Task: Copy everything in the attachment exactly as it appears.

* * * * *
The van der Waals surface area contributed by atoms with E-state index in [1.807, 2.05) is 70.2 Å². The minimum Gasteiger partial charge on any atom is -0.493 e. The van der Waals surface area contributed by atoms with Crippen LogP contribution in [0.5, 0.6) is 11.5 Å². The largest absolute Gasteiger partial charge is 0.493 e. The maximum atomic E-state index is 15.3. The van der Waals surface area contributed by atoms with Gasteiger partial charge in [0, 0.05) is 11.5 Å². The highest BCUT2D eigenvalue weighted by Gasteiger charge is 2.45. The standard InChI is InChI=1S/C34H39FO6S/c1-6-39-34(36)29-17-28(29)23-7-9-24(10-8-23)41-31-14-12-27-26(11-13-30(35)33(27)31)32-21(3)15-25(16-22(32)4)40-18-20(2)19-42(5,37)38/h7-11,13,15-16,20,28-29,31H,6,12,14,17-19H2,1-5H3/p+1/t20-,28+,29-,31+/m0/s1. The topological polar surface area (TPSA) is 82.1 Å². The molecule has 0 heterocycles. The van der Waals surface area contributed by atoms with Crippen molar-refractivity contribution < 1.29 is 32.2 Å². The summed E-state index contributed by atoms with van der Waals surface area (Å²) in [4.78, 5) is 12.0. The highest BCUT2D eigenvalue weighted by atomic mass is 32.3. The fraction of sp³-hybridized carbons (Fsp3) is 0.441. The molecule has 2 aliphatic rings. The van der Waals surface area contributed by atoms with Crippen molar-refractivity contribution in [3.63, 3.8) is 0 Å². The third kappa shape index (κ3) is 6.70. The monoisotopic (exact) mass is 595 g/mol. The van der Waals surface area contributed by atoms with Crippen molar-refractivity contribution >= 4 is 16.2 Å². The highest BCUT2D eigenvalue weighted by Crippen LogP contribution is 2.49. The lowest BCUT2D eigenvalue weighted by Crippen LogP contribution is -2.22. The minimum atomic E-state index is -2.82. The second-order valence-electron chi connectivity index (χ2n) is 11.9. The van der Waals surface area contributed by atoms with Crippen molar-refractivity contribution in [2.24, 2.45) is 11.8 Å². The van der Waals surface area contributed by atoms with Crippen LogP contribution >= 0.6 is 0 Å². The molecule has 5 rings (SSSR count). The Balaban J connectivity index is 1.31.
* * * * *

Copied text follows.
The van der Waals surface area contributed by atoms with E-state index in [1.807, 2.05) is 70.2 Å². The minimum Gasteiger partial charge on any atom is -0.493 e. The van der Waals surface area contributed by atoms with Crippen LogP contribution in [0.5, 0.6) is 11.5 Å². The largest absolute Gasteiger partial charge is 0.493 e. The maximum atomic E-state index is 15.3. The van der Waals surface area contributed by atoms with Gasteiger partial charge in [0, 0.05) is 11.5 Å². The highest BCUT2D eigenvalue weighted by Gasteiger charge is 2.45. The standard InChI is InChI=1S/C34H39FO6S/c1-6-39-34(36)29-17-28(29)23-7-9-24(10-8-23)41-31-14-12-27-26(11-13-30(35)33(27)31)32-21(3)15-25(16-22(32)4)40-18-20(2)19-42(5,37)38/h7-11,13,15-16,20,28-29,31H,6,12,14,17-19H2,1-5H3/p+1/t20-,28+,29-,31+/m0/s1. The topological polar surface area (TPSA) is 82.1 Å². The molecule has 0 heterocycles. The van der Waals surface area contributed by atoms with Crippen molar-refractivity contribution < 1.29 is 32.2 Å². The summed E-state index contributed by atoms with van der Waals surface area (Å²) in [4.78, 5) is 12.0. The highest BCUT2D eigenvalue weighted by atomic mass is 32.3. The fraction of sp³-hybridized carbons (Fsp3) is 0.441. The molecule has 2 aliphatic rings. The van der Waals surface area contributed by atoms with Crippen molar-refractivity contribution in [3.63, 3.8) is 0 Å². The third kappa shape index (κ3) is 6.70. The monoisotopic (exact) mass is 595 g/mol. The van der Waals surface area contributed by atoms with Crippen molar-refractivity contribution >= 4 is 16.2 Å². The highest BCUT2D eigenvalue weighted by Crippen LogP contribution is 2.49. The lowest BCUT2D eigenvalue weighted by Crippen LogP contribution is -2.22. The minimum atomic E-state index is -2.82. The second-order valence-electron chi connectivity index (χ2n) is 11.9. The van der Waals surface area contributed by atoms with Crippen molar-refractivity contribution in [2.24, 2.45) is 11.8 Å². The van der Waals surface area contributed by atoms with Crippen LogP contribution >= 0.6 is 0 Å². The molecule has 5 rings (SSSR count). The Balaban J connectivity index is 1.31.